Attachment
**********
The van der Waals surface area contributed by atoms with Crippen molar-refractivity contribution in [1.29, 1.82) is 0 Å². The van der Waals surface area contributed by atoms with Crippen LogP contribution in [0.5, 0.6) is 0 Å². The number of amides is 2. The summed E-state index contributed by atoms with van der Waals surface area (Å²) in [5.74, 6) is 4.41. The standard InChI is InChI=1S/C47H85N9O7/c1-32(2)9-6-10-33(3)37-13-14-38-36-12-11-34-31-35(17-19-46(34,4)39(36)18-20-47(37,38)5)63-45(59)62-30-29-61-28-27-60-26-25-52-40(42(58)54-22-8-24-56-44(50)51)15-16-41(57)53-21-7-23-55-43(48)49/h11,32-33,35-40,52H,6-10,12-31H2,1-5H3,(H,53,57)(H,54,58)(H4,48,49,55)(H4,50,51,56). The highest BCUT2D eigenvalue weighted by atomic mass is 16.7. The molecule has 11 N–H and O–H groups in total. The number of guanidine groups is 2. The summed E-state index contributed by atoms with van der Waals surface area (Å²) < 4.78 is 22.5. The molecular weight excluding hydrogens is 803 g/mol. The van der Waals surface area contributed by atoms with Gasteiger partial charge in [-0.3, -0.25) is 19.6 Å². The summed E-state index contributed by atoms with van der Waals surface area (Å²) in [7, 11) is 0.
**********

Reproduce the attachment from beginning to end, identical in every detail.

The van der Waals surface area contributed by atoms with Crippen molar-refractivity contribution in [1.29, 1.82) is 0 Å². The van der Waals surface area contributed by atoms with Crippen LogP contribution in [0.5, 0.6) is 0 Å². The number of amides is 2. The summed E-state index contributed by atoms with van der Waals surface area (Å²) in [5.74, 6) is 4.41. The standard InChI is InChI=1S/C47H85N9O7/c1-32(2)9-6-10-33(3)37-13-14-38-36-12-11-34-31-35(17-19-46(34,4)39(36)18-20-47(37,38)5)63-45(59)62-30-29-61-28-27-60-26-25-52-40(42(58)54-22-8-24-56-44(50)51)15-16-41(57)53-21-7-23-55-43(48)49/h11,32-33,35-40,52H,6-10,12-31H2,1-5H3,(H,53,57)(H,54,58)(H4,48,49,55)(H4,50,51,56). The highest BCUT2D eigenvalue weighted by atomic mass is 16.7. The molecule has 11 N–H and O–H groups in total. The number of guanidine groups is 2. The summed E-state index contributed by atoms with van der Waals surface area (Å²) < 4.78 is 22.5. The molecular weight excluding hydrogens is 803 g/mol. The van der Waals surface area contributed by atoms with Gasteiger partial charge in [-0.3, -0.25) is 19.6 Å². The summed E-state index contributed by atoms with van der Waals surface area (Å²) in [7, 11) is 0.